Locked public bathrooms freak me out.
They cajole panic and claustrophobia. I’m ok with pooping in a hole or peeing behind a tree; nature is no big thing, but locking a portapotty door is not an option. I can hover, hold the weight of my mid-race, shaking thighs over a shitter, but I hold my breath out of fear, not due to the waves rising from the darkness.
Accidentally locking myself in a toilet is too possible. You’ve seen my life. Crazy things can happen.
So when I use a public bathroom, especially a portapot, someone has to stand guard. I won’t lock the door. It used to be my eye-rolling kids, sometimes a friend. More than once a significant other. It’s hot stuff, this bathroom bandito. At races, like last week’s Portland marathon, things can get a little tricky, balancing the rush behind an unlocked door.
Just before the start of the race, waiting in the start corral before the national anthem and then the slow jog to the start line, I had to pee. Or I thought I had to pee. Nerves make it hard to tell.
I’ve run with the need to pee, real or phantom–entire marathons. Here’s the strategy: I run until the lines at the portapotties shorten. Mile 5. No line. Need to pee. Dash to the side and enter. I don’t turn the lock because, well, I usually have a lookout.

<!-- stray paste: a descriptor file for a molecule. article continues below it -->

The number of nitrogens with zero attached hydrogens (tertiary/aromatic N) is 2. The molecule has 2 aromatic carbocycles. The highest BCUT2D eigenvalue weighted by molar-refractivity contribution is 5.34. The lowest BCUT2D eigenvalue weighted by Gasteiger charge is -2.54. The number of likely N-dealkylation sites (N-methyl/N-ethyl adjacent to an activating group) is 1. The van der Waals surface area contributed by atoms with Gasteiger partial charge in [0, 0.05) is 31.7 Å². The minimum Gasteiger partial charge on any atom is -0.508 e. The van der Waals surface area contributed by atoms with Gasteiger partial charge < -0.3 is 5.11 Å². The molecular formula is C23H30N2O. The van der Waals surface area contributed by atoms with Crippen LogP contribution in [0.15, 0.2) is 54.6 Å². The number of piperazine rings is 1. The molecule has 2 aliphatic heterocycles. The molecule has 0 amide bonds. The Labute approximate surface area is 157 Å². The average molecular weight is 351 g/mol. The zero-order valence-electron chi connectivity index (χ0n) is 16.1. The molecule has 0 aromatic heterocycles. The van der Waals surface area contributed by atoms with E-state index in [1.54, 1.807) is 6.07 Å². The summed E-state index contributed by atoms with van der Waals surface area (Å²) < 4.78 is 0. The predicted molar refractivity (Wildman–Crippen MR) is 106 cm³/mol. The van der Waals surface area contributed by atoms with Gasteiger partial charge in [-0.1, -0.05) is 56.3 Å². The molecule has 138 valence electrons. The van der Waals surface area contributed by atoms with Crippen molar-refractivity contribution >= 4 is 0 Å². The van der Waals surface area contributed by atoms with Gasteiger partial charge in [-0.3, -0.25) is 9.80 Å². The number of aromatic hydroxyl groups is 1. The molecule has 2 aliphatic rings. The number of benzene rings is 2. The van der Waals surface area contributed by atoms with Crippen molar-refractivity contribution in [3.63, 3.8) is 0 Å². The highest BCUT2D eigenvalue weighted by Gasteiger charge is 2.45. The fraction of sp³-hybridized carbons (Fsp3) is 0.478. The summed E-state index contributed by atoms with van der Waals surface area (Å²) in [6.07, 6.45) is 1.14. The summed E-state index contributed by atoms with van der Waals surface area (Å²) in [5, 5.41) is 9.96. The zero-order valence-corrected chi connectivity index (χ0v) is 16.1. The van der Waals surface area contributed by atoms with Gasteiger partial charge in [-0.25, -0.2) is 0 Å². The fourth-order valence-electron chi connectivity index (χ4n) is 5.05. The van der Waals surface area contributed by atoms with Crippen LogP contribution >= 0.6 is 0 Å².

This time, the unintended lookout was the nice woman who called, “Hey, someone’s in there” just as the door opened, midrelief, and I watched aid station volunteers passing water and oranges through the stream of runners who didn’t once look my way before whoever had opened the door, closed it.
What does peeing in an open-doored portapotty and teaching have in common?
No one actually cares what we are doing.
We all think someone is watching; someone is waiting to catch us with our pants down.
- Everyone is mostly minding their own shit.
- Someone is probably actually look out for you.
- We all have jobs–running our own race, passing out bananas–that’s more important than thinking that others are thinking about us.
- Even if someone wonders what’s going on and steals a glance, they really aren’t going to see anything anyway.
So carry on, teachers and runners. Do what you need to do, the way you need to do it. Don’t let anyone tell you to get a look out or lock the door or not be so scared of what bothers you. You do you. Really. No one is looking your way.